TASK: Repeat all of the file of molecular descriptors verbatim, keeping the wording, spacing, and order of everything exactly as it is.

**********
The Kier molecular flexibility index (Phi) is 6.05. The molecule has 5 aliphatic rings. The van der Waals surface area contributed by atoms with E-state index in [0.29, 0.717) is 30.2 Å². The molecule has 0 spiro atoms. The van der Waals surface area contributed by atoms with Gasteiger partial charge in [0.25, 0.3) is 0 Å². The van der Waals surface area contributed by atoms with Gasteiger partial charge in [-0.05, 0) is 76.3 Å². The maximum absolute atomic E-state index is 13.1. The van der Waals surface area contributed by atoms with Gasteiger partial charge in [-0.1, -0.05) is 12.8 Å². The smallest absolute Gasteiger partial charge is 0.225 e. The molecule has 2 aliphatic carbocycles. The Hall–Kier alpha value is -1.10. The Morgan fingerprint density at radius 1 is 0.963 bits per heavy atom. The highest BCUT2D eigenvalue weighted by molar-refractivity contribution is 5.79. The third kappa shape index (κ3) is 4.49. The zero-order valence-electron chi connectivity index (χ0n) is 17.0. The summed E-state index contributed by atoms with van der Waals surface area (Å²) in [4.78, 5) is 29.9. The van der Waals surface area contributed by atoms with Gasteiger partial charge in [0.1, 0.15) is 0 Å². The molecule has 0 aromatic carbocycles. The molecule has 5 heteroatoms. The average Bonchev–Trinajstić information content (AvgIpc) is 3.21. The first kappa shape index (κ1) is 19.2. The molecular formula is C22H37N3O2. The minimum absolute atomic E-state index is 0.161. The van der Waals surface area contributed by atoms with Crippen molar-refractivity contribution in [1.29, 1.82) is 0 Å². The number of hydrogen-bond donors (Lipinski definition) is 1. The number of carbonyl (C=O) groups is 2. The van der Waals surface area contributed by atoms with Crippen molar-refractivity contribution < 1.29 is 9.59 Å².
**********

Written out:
The Kier molecular flexibility index (Phi) is 6.05. The molecule has 5 aliphatic rings. The van der Waals surface area contributed by atoms with E-state index in [0.29, 0.717) is 30.2 Å². The molecule has 0 spiro atoms. The van der Waals surface area contributed by atoms with Gasteiger partial charge in [0.25, 0.3) is 0 Å². The van der Waals surface area contributed by atoms with Gasteiger partial charge in [-0.05, 0) is 76.3 Å². The maximum absolute atomic E-state index is 13.1. The van der Waals surface area contributed by atoms with Gasteiger partial charge in [-0.1, -0.05) is 12.8 Å². The smallest absolute Gasteiger partial charge is 0.225 e. The molecule has 2 aliphatic carbocycles. The Hall–Kier alpha value is -1.10. The Morgan fingerprint density at radius 1 is 0.963 bits per heavy atom. The highest BCUT2D eigenvalue weighted by molar-refractivity contribution is 5.79. The third kappa shape index (κ3) is 4.49. The zero-order valence-electron chi connectivity index (χ0n) is 17.0. The summed E-state index contributed by atoms with van der Waals surface area (Å²) in [4.78, 5) is 29.9. The van der Waals surface area contributed by atoms with Gasteiger partial charge in [0.1, 0.15) is 0 Å². The molecule has 0 aromatic carbocycles. The molecule has 5 heteroatoms. The average Bonchev–Trinajstić information content (AvgIpc) is 3.21. The first kappa shape index (κ1) is 19.2. The molecular formula is C22H37N3O2. The minimum absolute atomic E-state index is 0.161. The van der Waals surface area contributed by atoms with Crippen molar-refractivity contribution in [1.29, 1.82) is 0 Å². The number of hydrogen-bond donors (Lipinski definition) is 1. The number of carbonyl (C=O) groups is 2. The van der Waals surface area contributed by atoms with Crippen molar-refractivity contribution < 1.29 is 9.59 Å².